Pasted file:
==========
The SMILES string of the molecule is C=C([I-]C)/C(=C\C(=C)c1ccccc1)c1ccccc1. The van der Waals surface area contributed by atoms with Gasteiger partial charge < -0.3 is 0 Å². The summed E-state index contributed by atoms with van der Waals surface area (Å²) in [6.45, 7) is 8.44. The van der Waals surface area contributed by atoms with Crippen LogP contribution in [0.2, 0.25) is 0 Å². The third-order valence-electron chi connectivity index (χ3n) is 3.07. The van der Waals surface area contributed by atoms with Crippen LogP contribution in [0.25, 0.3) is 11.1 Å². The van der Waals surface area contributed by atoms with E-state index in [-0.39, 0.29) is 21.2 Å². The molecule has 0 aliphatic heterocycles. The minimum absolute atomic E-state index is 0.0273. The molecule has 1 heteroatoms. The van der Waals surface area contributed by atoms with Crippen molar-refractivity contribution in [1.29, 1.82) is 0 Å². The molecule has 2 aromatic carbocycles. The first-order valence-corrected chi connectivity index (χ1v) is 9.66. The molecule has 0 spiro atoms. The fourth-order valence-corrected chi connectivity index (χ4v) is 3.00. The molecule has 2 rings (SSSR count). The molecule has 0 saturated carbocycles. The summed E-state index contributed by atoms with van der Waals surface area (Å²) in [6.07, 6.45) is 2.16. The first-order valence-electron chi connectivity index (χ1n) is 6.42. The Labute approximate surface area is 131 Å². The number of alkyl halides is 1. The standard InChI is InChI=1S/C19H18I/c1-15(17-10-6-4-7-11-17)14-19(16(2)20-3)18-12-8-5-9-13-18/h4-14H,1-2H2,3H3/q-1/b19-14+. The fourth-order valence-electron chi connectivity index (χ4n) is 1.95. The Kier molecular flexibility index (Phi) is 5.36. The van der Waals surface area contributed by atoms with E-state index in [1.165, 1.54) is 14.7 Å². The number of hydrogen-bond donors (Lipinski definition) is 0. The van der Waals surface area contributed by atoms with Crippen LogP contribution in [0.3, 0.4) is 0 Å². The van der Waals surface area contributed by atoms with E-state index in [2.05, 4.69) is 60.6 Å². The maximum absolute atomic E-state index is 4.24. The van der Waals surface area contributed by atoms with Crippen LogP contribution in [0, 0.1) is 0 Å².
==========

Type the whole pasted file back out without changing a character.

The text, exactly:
The SMILES string of the molecule is C=C([I-]C)/C(=C\C(=C)c1ccccc1)c1ccccc1. The van der Waals surface area contributed by atoms with Gasteiger partial charge < -0.3 is 0 Å². The summed E-state index contributed by atoms with van der Waals surface area (Å²) in [6.45, 7) is 8.44. The van der Waals surface area contributed by atoms with Crippen LogP contribution in [0.2, 0.25) is 0 Å². The third-order valence-electron chi connectivity index (χ3n) is 3.07. The van der Waals surface area contributed by atoms with Crippen LogP contribution in [0.25, 0.3) is 11.1 Å². The van der Waals surface area contributed by atoms with E-state index in [-0.39, 0.29) is 21.2 Å². The molecule has 0 aliphatic heterocycles. The minimum absolute atomic E-state index is 0.0273. The molecule has 1 heteroatoms. The van der Waals surface area contributed by atoms with Crippen molar-refractivity contribution in [1.29, 1.82) is 0 Å². The molecule has 2 aromatic carbocycles. The first-order valence-corrected chi connectivity index (χ1v) is 9.66. The molecule has 0 spiro atoms. The fourth-order valence-corrected chi connectivity index (χ4v) is 3.00. The molecule has 2 rings (SSSR count). The molecule has 0 saturated carbocycles. The summed E-state index contributed by atoms with van der Waals surface area (Å²) in [6.07, 6.45) is 2.16. The first-order valence-electron chi connectivity index (χ1n) is 6.42. The Labute approximate surface area is 131 Å². The number of alkyl halides is 1. The standard InChI is InChI=1S/C19H18I/c1-15(17-10-6-4-7-11-17)14-19(16(2)20-3)18-12-8-5-9-13-18/h4-14H,1-2H2,3H3/q-1/b19-14+. The fourth-order valence-electron chi connectivity index (χ4n) is 1.95. The Kier molecular flexibility index (Phi) is 5.36. The van der Waals surface area contributed by atoms with E-state index in [1.165, 1.54) is 14.7 Å². The number of hydrogen-bond donors (Lipinski definition) is 0. The van der Waals surface area contributed by atoms with Crippen LogP contribution in [0.3, 0.4) is 0 Å². The van der Waals surface area contributed by atoms with E-state index in [2.05, 4.69) is 60.6 Å². The maximum absolute atomic E-state index is 4.24. The van der Waals surface area contributed by atoms with Crippen LogP contribution in [0, 0.1) is 0 Å².